Many families are struggling to develop and maintain the sort of family bonds that Norman Rockwell's paintings have seared into our psyche. Not all families can achieve the bliss that he portrayed so evocatively, but everyone can use the physical environment to help build positive relationships among family members. This is the first article in a three part series focused on doing just that.
Furniture design and placement are key. It seems obvious that people should be able to make easy eye-contact with each other when they're together, but if you realistically take a look around the spaces available for your family members to hang out together, you may be surprised to find that's nearly impossible. Seats are often oriented toward television screens, so that eye-contact is minimized - and when that happens, people feel socially distant from each other.
But give family members a visual escape hatch - too much eye-contact can be uncomfortable. Something like a fish tank or a mobile that drifts in the air conditioning current towards which people can let their eyes drift during stressful parts of conversations is worth the daily effort of feeding or climbing up on a ladder for the occasional dust. Fires also do the trick here, and so do windows with views outdoors, but windows aren't always feasible and fires in July may drive people from a room, not welcome them in. All situations considered, furniture arrangements with sets of chairs and couches meeting at right angles are best -- of control always makes us feel more comfortable.
OK, so sets of chairs and couches should meet at right angles, but what should those chairs and couches look like? The upholstery tables and chairs and whatever else is in the room, should have a matte surface -not shiny - matte is more relaxing to view. A recent doctoral study determined that seeing furniture with a birch finish helps people restock their mental energy, the same energy that can be depleted by a day of knowledge or school work. When we're relaxed and restocked, we get along better with others.
The furniture should also have more of a curvy shape and fewer edges that meet at right angles. Looking at furniture that's curvy makes us feel more relaxed than looking at furniture that has mainly straight lines.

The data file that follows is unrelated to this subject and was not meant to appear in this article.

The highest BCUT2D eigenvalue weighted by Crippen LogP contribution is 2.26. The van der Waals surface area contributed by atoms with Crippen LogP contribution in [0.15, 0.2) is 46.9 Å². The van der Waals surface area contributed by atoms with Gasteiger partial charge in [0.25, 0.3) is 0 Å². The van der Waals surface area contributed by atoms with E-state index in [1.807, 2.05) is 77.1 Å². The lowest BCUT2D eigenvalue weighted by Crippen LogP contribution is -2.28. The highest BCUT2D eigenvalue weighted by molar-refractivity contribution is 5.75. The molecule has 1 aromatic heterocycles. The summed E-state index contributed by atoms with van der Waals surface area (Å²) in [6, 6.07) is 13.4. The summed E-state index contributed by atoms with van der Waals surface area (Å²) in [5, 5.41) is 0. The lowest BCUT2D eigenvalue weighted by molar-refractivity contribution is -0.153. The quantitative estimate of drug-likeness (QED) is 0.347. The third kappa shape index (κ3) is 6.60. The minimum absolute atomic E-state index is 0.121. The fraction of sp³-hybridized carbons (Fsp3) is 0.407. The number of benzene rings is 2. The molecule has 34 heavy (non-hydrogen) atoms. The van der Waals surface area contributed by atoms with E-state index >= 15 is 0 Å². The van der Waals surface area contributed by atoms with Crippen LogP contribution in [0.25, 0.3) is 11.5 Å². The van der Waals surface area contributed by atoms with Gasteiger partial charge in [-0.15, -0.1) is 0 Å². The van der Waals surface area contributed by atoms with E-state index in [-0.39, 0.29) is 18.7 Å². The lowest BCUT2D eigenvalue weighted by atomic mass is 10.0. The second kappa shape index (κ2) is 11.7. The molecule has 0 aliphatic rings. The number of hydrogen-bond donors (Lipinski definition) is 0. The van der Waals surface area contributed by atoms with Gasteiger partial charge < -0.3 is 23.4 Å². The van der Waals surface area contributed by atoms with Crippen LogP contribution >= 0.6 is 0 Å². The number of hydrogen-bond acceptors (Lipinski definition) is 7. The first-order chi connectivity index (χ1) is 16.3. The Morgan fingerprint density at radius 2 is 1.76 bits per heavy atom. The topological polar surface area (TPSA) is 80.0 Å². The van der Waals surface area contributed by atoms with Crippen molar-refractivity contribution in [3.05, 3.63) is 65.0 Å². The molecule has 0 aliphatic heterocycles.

Make sure the seats on which your family's bottoms rest are padded. Recently, researchers compared the behavior of people sitting in chairs similar to unpadded dining chairs (we'll call them the "hard chairs") and chairs with slightly padded seats (the "soft chairs"). People sitting in those hard chairs were much more inflexible when negotiating prices than those in the soft chairs - those cushions will be useful during discussions of weekly spending money, use of the family car, and upcoming family vacations.
The seating options furniture provide also influence how we behave. When people can stretch out on a piece of they behave in a more dominant, as opposed to a more collegial, way. Maybe that's why the Dads in all of those 50s television shows had a recliner. Interested in more of a hierarchy in family members? Then only Mom and Dad should be able to stretch out. Looking for equality? Then all family members should be able to stretch out, or not.
Anchor as many of the seats as possible by placing them against a wall or something that gives some semblance of protection, such as a tall, leafy plant. We all feel more relaxed and comfortable when our back isn't exposed to passersby. In some ways we're not that different from chipmunks, our small mammal cousins.
When we're in the sort of positive mood that flows from being comfortable and relaxed, we get along better with other people, are better at problem solving, and more creative - the positive family relationship trifecta.